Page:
The conference takes place in one of the Disney World hotels, the Walt Disney World Swann and Dolphin. And the hotel is huge! You can’t compare with any hotel you find in Belgium (or the parts of Europe where I travelled before) and due to the Disney park, it houses a mix of different conference attendees (and yeah, you can pick the IT dudes out of the crowd Glimlach) and families ready for some days of Disney fun.

The room was fairly standard but clean and comfortable. A bit a pity of the view as we’re just above a roof of one of the adjusting buildings of the hotel. But once you step outside the room and start walking around you are directly in vacation atmosphere. You have the 5 different swimming pools, different hot tubs, 7 or 8 different restaurants in the hotel complex, the Disney Broadwalk around an artificial lake, boat trips from one side to the other, …

Fun for the first days, but after a while you have seen it all. Plans to go to downtown Orlando, we didn’t travel that far for just the Disney magic, weren’t realistic by the lack of fast public transportation and the cost for a taxi fair in combination with the time we could spend downtown after a day of conference.

DEVIntersections – the workshops

Next to the conference itself, they also organised 4 days of workshops and hands on labs the days before and after, where we registered for the 2 days pre work shops that are titled: ‘Making the Jump to ES6 and TypeScript’ and ‘Building Single Page Applications with Angular 2’.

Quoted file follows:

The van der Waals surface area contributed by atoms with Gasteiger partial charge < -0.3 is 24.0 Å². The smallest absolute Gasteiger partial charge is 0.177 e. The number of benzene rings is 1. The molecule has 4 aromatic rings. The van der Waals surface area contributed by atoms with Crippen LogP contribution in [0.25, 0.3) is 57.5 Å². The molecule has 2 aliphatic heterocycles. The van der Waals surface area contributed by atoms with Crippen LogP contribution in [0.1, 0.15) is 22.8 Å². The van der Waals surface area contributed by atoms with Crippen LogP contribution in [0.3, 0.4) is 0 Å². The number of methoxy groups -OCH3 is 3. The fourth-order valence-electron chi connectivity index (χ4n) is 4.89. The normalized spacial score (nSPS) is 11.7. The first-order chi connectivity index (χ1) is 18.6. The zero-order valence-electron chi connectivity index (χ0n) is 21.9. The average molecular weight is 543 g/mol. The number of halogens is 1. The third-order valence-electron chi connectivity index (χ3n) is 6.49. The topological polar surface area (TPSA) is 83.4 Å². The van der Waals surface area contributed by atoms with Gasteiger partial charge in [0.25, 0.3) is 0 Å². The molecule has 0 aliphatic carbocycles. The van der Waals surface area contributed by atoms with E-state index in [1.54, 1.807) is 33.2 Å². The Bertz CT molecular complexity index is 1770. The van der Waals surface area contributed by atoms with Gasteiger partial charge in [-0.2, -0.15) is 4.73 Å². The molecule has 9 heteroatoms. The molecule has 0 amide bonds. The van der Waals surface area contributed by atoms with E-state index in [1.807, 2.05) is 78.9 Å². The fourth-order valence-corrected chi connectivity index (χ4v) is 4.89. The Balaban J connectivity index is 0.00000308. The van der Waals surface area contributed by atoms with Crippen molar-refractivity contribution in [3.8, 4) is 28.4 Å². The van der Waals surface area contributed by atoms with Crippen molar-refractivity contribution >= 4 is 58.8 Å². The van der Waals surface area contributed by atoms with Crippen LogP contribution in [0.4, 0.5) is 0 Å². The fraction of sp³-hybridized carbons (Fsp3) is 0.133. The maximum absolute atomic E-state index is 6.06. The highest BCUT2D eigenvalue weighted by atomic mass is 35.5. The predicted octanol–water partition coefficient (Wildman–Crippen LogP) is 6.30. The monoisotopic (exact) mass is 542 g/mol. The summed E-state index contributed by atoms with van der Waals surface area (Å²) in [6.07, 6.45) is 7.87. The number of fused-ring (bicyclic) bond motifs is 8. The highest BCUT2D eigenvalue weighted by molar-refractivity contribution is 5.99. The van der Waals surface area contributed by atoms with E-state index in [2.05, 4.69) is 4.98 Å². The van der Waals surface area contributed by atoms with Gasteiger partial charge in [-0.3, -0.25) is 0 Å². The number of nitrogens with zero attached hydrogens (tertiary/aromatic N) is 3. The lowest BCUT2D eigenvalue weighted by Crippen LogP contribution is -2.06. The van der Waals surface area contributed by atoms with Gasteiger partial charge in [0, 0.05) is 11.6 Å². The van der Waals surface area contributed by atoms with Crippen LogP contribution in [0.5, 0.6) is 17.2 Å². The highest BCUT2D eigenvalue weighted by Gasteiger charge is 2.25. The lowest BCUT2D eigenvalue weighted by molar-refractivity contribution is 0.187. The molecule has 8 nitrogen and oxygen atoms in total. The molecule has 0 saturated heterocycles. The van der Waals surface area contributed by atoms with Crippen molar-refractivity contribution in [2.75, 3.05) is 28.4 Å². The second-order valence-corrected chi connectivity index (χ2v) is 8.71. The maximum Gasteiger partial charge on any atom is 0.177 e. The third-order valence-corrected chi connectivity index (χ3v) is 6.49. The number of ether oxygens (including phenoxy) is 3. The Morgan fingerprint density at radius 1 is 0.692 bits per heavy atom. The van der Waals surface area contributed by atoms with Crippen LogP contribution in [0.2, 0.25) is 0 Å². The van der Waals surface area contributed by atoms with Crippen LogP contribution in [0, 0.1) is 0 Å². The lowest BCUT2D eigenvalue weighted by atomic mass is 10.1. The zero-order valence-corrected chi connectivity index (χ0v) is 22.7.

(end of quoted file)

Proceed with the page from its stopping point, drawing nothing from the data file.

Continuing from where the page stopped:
I’ve only been looking into Angular (1.4) and Typescript shortly so the workshop was very interesting. Learned a lot about Typescript and how it can construct and organize your codebase on a much better way with a lot of advantages. Certain something to look further into.

After the first day of Typescript introduction, you notice on the second day how it perfects integrates with Angular 2! A lot of new stuff was thrown at us and it will take me some time to digest all that information but it’s a very good base to start building Angular 2 apps in the future.

Both work shops were presented by John Papa (John_Papa) and Dan Wahlin (DanWahlin), both experts in these matters. You could notice they worked together before as they seamlessly took over from each other and were joking around without falling into a comedy show. 

Although it was announced as a “hands on” workshop, the “hands on” moments  where few and maybe there should have been more time for the attendees for trail and error on their own machines, especially for an all day workshop.

Note to the organisation itself, if you ask attendees to bring there own device, please make sure there are power sockets for those people. More then half of the attendees ran out of battery before lunch and were unable to use their machines for the rest of the workshop. We were so wise to come early the second day and choose one of the few places where there was a power socket in reach.

DEVIntersections – the sessions

The conference content was of a very good level! Most of the speakers are the experts in their field and many Microsoft employees stood on stage. You could notice there were a lot more attendees then the first days during the workshops but still it wasn’t too busy. Not too much queues (except at the men’s rooms during breaks Glimlach, the ladies still have a huge advantage on these IT events).

The first keynote was by Scott Guthrie (scottgu) and was a general overview about Azure and could be in my opinion a lot wider and a bit more developer focussed instead of the commercial tone.  The videos shown were the same as shown on the build conference but that was to be expected.